With COVID-19 cutting our plans short, people have turned to stories as alternate methods of engaging with friends, discovering new places and growing as individuals. Not just through traditional printed books but through e-books and audiobooks, through webcomics and graphic novels.
However, there are over 773 million non-literate youth and adults around the globe whose access to learning and literacy programmes have been dealt a huge blow. A large number of people have unequal access to and/or a lack of proficiency in the digital technologies that can connect them to long-distance and online learning efforts that are being made. Geography, infrastructure, utility access and other factors out of their control have limited their choices and opportunities during the pandemic.
In light of all of this, this year’s theme for International Literacy Day is Literacy for a human-centred recovery: Narrowing the digital divide. This interconnected world can be navigated in new ways through traditional and technological literacy, offering new inclusive and meaningful solutions to problems that seem to completely stop our way of life. It is extremely important to begin thinking about how we can reshape the way we engage with and associate print and digital spaces with each other. It starts by deciding to include literacy education in the road to recovery. Literacy has the power to empower, share experiences and open doors of opportunity in a person’s life.
In support of these efforts to narrow the digital divide through increased traditional and technological literacy, LitSoc will be holding a read-a-thon to raise funds for Story Factory.
What’s a read-a-thon? Think 'marathon' and then replace the crazy notion of running for hours with the much more appealing option of non-stop reading. Throw in the fact that you’ll get to read with your fellow bookworms and you’ve got an event you can’t refuse. Much better than that marathon, right?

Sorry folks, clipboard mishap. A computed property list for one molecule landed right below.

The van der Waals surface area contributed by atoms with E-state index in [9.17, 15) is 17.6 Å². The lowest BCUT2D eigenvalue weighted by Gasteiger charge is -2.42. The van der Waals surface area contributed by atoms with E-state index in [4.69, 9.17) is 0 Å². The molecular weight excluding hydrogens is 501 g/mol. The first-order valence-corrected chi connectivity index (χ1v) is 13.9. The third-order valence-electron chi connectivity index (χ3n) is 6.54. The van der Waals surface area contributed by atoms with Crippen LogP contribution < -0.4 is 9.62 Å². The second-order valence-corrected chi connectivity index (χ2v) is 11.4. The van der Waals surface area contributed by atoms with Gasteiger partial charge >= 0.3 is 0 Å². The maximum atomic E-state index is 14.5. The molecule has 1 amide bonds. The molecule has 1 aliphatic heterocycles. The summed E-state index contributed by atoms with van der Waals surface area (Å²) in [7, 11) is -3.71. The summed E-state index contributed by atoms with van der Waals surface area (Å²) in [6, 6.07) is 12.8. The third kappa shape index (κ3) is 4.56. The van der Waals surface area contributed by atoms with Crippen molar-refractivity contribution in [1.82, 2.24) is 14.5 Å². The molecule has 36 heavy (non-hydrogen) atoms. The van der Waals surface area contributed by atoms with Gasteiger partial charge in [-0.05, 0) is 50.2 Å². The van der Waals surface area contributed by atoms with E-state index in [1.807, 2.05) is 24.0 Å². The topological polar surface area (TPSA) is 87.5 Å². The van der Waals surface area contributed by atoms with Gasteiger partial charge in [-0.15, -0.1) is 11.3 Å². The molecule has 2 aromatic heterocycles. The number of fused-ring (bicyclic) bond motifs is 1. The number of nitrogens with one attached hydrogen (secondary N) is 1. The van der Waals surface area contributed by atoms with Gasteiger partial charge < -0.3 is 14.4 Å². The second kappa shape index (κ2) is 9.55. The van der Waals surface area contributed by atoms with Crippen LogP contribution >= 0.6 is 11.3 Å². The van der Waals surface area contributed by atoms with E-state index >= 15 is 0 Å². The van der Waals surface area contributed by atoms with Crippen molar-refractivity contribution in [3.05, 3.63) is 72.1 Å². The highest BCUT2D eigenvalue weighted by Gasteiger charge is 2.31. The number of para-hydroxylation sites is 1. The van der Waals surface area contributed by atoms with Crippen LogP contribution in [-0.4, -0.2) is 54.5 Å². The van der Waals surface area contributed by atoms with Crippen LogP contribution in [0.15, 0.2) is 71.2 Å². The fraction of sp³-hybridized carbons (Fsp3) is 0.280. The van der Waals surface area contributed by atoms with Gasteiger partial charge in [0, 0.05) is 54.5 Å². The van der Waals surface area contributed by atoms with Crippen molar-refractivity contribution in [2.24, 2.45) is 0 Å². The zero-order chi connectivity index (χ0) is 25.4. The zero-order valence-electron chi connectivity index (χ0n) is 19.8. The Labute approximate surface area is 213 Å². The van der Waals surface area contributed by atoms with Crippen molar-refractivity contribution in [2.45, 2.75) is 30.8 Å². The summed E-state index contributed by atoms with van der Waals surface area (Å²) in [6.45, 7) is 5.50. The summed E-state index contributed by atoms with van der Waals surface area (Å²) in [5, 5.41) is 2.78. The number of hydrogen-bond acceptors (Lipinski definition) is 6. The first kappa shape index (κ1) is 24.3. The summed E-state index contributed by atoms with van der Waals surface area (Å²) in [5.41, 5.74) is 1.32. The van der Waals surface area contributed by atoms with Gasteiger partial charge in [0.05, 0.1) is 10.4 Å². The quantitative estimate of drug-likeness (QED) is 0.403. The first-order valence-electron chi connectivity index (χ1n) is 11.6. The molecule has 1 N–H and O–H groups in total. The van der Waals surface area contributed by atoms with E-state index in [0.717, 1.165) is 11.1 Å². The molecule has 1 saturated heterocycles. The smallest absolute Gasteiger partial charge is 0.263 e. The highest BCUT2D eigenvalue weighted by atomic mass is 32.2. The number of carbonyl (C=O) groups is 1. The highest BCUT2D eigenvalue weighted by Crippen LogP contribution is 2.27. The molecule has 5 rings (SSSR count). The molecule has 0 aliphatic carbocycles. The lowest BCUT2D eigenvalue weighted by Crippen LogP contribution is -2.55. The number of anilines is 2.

The read-a-thon will be held over 24 hours (yes, you read that correctly) from 12pm on the 11th to 12pm on the 12th. You can join us for a couple of minutes, a couple of hours, or even the full 24 hours (like our crazy-dedicated Pres, Zara). Check out our timetable so you can choose the best time for you!
In line with the current stay-at-home orders and general common sense, we’ll be hosting the read-a-thon on our Discord server, so you can tune in from wherever you’re based.
Sign up on our shiny new fundraising page, and you’ll get your very own profile to share with friends and get sponsors. You can also pledge the number of hours and books you’ll be tackling during the read-a-thon on your profile. We’ll be reading a set amount of pages from The Little Paris Bookshop by Nina George throughout the read-a-thon so that everyone can keep pace. That means you get to finish that TBR (that you really should have picked up ages ago) to fill in the gaps. Oh, and did I mention there’ll be games and prizes?
Story Factory is a not-for-profit organisation which focuses on running story-telling and creative writing programs for young people in under-resourced communities. Story Factory promotes art-based learning in order to improve social and emotional wellbeing and build confidence and creativity in youth aged between 7 and 17.
They do this through writing competitions and projects which allow young people to be published in an anthology by Story Factory and take home a printed copy of their work. They further partner with organisations such as the State Library of NSW and the National Aboriginal Sporting Chance Academy to celebrate Indigenous stories.
During the COVID-19 pandemic, they have adapted to an at-home program by providing worksheets, activities and resources which promote creativity regardless of location or accessibility.
Story Factory primarily works through schools in order to deliver a range of programs suited to specific schools. This involves a series of activities and providing resources for students, parents and teachers. These programs can be one-off, term-long, year-long and curriculum-aligned in order to build relationships and trust with students and instil a widespread confidence among youth in their writing ability.
For more information, take a look at their website!